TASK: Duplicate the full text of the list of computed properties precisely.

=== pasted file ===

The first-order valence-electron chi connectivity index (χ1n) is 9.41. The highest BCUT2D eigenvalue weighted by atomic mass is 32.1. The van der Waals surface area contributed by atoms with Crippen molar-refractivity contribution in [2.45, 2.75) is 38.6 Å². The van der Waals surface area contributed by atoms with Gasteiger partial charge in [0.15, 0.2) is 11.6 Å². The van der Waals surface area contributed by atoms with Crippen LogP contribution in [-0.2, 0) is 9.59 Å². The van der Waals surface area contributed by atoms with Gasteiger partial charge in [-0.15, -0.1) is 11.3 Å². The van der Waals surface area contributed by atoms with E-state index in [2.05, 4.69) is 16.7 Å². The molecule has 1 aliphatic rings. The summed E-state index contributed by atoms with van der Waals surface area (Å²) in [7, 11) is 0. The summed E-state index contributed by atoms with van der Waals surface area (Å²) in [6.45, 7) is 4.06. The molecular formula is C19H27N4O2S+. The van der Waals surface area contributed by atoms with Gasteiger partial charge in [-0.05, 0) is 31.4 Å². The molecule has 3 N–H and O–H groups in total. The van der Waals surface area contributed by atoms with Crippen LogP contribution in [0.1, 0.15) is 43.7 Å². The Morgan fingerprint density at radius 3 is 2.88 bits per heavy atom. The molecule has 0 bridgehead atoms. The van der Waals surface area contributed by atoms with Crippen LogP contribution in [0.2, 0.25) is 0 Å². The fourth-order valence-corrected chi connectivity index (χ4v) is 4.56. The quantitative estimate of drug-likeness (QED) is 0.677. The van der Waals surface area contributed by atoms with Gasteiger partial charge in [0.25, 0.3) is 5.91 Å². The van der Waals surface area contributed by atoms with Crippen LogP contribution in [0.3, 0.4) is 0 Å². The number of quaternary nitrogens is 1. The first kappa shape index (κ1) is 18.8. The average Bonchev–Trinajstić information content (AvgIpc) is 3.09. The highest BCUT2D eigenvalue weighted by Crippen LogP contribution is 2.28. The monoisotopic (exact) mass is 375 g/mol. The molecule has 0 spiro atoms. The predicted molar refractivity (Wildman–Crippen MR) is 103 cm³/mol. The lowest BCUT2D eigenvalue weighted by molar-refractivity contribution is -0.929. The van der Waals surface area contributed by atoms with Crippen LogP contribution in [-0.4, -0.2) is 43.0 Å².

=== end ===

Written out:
The first-order valence-electron chi connectivity index (χ1n) is 9.41. The highest BCUT2D eigenvalue weighted by atomic mass is 32.1. The van der Waals surface area contributed by atoms with Crippen molar-refractivity contribution in [2.45, 2.75) is 38.6 Å². The van der Waals surface area contributed by atoms with Gasteiger partial charge in [0.15, 0.2) is 11.6 Å². The van der Waals surface area contributed by atoms with Crippen LogP contribution in [-0.2, 0) is 9.59 Å². The van der Waals surface area contributed by atoms with Gasteiger partial charge in [-0.15, -0.1) is 11.3 Å². The van der Waals surface area contributed by atoms with E-state index in [2.05, 4.69) is 16.7 Å². The molecule has 1 aliphatic rings. The summed E-state index contributed by atoms with van der Waals surface area (Å²) in [7, 11) is 0. The summed E-state index contributed by atoms with van der Waals surface area (Å²) in [6.45, 7) is 4.06. The molecular formula is C19H27N4O2S+. The van der Waals surface area contributed by atoms with Gasteiger partial charge in [-0.05, 0) is 31.4 Å². The molecule has 3 N–H and O–H groups in total. The van der Waals surface area contributed by atoms with Crippen LogP contribution in [0.1, 0.15) is 43.7 Å². The Morgan fingerprint density at radius 3 is 2.88 bits per heavy atom. The molecule has 0 bridgehead atoms. The van der Waals surface area contributed by atoms with Crippen LogP contribution in [0.2, 0.25) is 0 Å². The fourth-order valence-corrected chi connectivity index (χ4v) is 4.56. The quantitative estimate of drug-likeness (QED) is 0.677. The van der Waals surface area contributed by atoms with Gasteiger partial charge in [0.25, 0.3) is 5.91 Å². The van der Waals surface area contributed by atoms with Crippen LogP contribution in [0.3, 0.4) is 0 Å². The number of quaternary nitrogens is 1. The first kappa shape index (κ1) is 18.8. The average Bonchev–Trinajstić information content (AvgIpc) is 3.09. The highest BCUT2D eigenvalue weighted by Crippen LogP contribution is 2.28. The monoisotopic (exact) mass is 375 g/mol. The molecule has 0 spiro atoms. The predicted molar refractivity (Wildman–Crippen MR) is 103 cm³/mol. The lowest BCUT2D eigenvalue weighted by molar-refractivity contribution is -0.929. The van der Waals surface area contributed by atoms with Crippen LogP contribution in [-0.4, -0.2) is 43.0 Å².